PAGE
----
Yes you can! Go build your dreams !


© Andrada Costoiu and, 2019 . Unauthorized use and/or duplication of this material without express and written permission from this site’s author and/or owner is strictly prohibited. Excerpts and links may be used, provided that full and clear credit is given to Andrada Costoiu and, 2019 with appropriate and specific direction to the original content.

Time chaser

by Andrada Costoiu

Time given, our beating heart does measure,
We’re all wandering, through new hours, new days, new months…and years.
We’re rushing….
Not even knowing, we’re rushing,
Competing against ourselves….and others.
In the twinkling lights of so many cities,
It’s us….
A young man chasing a young girl in the quest of love,
A pregnant woman nauseated in the bathroom,
A grandmother combing her granddaughter’s hair,
A man unbuttoning his jacket as he sits on his desk,
An old woman with trembling voice and knees weak as cotton wool.
Do you see? Do you see the picture of life?
What if through a worm whole,
You could travel and meet the older you?
What do you think the older you would say to the you that you’re now?
I think he would say…..Hello!
Young me, know that your journey is significant,
Young me, please put a cruise terminal on every month and every year,
And rest there for a while …before you start again.
Young me, spring is happening all around you, open your eyes.
Young me, leave space in your life for possibility,
You’re only just starting, no matter how old you are.
I hope you don’t let the moments take make your eyes shine
Slipping away from you,
Know that you’re never falling behind,
Trust the timing of your life.
This is a picture of my flying book……and a turtle, on my desk. To remind me of the balance in life.
Sending you all love and please do stop to smell the flowers…


© Andrada Costoiu and, 2019 . Unauthorized use and/or duplication of this material without express and written permission from this site’s author and/or owner is strictly prohibited. Excerpts and links may be used, provided that full and clear credit is given to Andrada Costoiu and, 2019 with appropriate and specific direction to the original content.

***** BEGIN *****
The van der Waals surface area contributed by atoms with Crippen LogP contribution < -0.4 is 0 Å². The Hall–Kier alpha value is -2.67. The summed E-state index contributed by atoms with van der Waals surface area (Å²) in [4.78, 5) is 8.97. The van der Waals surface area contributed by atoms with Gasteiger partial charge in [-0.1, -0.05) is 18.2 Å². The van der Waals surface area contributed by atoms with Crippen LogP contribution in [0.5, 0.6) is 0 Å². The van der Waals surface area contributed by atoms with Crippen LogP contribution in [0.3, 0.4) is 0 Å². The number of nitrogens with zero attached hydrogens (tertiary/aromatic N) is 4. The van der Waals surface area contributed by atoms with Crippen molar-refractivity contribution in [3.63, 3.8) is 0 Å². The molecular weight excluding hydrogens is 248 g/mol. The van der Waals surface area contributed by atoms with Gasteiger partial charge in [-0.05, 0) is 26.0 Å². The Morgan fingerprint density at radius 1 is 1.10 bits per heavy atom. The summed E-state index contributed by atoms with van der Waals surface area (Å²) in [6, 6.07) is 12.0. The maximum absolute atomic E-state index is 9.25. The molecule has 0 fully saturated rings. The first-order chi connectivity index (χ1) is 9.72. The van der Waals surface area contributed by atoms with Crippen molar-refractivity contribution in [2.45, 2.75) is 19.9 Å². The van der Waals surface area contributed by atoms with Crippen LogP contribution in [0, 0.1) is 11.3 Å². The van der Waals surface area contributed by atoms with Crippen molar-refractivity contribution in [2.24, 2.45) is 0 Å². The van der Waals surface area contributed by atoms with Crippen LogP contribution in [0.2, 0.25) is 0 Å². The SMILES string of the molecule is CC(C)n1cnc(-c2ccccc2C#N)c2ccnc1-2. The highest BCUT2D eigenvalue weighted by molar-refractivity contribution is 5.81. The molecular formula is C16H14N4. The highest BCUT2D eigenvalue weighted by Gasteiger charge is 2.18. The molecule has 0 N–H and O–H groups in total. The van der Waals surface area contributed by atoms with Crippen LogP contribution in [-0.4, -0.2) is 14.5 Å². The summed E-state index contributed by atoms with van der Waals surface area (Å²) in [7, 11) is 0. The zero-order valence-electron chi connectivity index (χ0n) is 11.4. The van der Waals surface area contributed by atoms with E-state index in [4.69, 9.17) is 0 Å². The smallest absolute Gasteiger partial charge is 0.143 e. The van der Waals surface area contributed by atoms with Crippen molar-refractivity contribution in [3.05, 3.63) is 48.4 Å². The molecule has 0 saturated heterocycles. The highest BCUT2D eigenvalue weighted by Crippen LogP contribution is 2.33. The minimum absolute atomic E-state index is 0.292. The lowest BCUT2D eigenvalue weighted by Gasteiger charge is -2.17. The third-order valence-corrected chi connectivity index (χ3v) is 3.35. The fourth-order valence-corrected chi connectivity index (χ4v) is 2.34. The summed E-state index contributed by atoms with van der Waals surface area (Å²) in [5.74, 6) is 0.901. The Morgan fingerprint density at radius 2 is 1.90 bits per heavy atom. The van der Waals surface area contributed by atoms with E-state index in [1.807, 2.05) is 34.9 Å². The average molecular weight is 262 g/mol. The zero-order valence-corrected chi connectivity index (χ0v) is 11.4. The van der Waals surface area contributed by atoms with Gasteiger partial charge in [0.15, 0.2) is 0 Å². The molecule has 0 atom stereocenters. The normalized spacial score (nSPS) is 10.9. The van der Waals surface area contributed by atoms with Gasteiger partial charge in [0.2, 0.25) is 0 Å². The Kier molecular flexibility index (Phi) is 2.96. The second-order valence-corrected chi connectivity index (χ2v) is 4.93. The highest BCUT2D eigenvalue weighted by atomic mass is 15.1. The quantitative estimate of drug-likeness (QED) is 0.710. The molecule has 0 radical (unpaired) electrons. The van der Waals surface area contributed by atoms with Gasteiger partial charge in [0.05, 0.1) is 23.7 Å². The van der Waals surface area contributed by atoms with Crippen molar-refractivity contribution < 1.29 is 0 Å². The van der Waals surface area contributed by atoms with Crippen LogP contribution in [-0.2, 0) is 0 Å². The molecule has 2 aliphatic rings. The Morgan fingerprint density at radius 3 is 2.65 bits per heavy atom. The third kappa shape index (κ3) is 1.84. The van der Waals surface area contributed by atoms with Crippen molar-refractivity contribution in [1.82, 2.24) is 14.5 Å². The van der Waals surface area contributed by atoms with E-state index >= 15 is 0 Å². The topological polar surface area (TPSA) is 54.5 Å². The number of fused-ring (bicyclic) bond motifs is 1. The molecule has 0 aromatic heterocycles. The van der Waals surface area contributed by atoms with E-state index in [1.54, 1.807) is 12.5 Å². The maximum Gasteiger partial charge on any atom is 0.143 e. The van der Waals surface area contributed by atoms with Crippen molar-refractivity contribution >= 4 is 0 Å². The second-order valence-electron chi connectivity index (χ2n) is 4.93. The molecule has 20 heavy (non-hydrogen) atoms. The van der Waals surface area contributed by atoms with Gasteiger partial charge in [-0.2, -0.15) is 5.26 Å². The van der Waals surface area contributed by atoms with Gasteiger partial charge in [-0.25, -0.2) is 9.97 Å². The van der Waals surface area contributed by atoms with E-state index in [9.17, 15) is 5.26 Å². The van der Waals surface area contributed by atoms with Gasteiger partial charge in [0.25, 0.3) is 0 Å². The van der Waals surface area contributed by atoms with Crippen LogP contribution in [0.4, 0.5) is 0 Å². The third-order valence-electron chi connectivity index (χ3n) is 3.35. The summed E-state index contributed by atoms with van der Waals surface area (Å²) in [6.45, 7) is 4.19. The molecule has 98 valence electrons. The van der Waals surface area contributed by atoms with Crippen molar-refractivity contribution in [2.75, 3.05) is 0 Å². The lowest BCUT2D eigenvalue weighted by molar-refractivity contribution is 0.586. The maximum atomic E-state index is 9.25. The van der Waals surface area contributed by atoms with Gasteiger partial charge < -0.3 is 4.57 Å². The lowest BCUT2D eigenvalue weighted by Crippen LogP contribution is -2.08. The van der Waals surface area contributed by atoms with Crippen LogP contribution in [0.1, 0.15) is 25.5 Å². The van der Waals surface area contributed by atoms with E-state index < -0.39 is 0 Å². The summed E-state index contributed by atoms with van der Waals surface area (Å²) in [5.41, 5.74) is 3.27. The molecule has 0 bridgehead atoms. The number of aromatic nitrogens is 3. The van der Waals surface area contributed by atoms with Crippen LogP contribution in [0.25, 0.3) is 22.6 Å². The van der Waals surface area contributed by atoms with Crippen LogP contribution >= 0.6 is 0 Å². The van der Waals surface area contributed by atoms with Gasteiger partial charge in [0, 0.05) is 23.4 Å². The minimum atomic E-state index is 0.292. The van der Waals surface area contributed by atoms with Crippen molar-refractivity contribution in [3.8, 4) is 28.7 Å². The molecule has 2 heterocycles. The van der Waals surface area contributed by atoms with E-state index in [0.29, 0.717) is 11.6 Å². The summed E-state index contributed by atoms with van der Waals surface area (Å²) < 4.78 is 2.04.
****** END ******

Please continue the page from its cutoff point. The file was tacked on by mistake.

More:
Becoming you

By Andrada Costoiu

Though conversations suck,
The truth you’ve been avoiding:
You’re trapped in the same old patterns,
Of pleasing everyone,
And locked in the prison of external validation.
Strange case! Or maybe common?
We’re all part of the crowd!
Conscious accommodations,
With fears to be disloyal to social expectations.
But in revealing insight,
Your private thoughts speak truth,
Your voice is authentic,
You hear the deeper you.
Wild horses drag your dreams,
You’re smiling, you can fly,
Why asking for permissions, 
When you can reach the sky?
Becoming you it’s hard,
But you have your own story to unfold,
Don’t let anyone tell you how to live your life….


© Andrada Costoiu and, 2019 . Unauthorized use and/or duplication of this material without express and written permission from this site’s author and/or owner is strictly prohibited. Excerpts and links may be used, provided that full and clear credit is given to Andrada Costoiu and, 2019 with appropriate and specific direction to the original content.


by Andrada Costoiu

Sighisoara is an old medieval town in Transylvania, Romania. Perhaps not so well known as other older places in Romania, but equally beautiful and worth visiting…..not only for its history, but also for its beautiful surroundings. It is not big in size but it is one of the most beautiful well-preserved citadel-city in Europe.